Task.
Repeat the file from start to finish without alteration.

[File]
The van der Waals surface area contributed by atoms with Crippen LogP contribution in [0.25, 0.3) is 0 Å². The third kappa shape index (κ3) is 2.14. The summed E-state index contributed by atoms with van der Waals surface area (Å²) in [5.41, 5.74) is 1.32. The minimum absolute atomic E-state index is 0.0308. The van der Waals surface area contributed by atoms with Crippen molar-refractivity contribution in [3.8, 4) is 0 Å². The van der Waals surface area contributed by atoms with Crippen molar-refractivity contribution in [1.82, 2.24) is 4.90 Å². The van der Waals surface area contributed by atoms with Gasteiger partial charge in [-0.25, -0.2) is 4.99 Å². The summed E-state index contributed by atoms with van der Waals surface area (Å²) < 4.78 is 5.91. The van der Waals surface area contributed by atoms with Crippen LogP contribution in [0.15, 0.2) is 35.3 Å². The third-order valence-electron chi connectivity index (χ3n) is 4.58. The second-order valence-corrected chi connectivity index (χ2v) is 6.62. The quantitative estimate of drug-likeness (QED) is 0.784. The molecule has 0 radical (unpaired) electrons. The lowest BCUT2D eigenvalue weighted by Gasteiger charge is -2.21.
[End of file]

The van der Waals surface area contributed by atoms with Crippen LogP contribution in [0.25, 0.3) is 0 Å². The third kappa shape index (κ3) is 2.14. The summed E-state index contributed by atoms with van der Waals surface area (Å²) in [5.41, 5.74) is 1.32. The minimum absolute atomic E-state index is 0.0308. The van der Waals surface area contributed by atoms with Crippen molar-refractivity contribution in [3.8, 4) is 0 Å². The van der Waals surface area contributed by atoms with Crippen molar-refractivity contribution in [1.82, 2.24) is 4.90 Å². The van der Waals surface area contributed by atoms with Gasteiger partial charge in [-0.25, -0.2) is 4.99 Å². The summed E-state index contributed by atoms with van der Waals surface area (Å²) < 4.78 is 5.91. The van der Waals surface area contributed by atoms with Crippen LogP contribution in [0.15, 0.2) is 35.3 Å². The third-order valence-electron chi connectivity index (χ3n) is 4.58. The second-order valence-corrected chi connectivity index (χ2v) is 6.62. The quantitative estimate of drug-likeness (QED) is 0.784. The molecule has 0 radical (unpaired) electrons. The lowest BCUT2D eigenvalue weighted by Gasteiger charge is -2.21.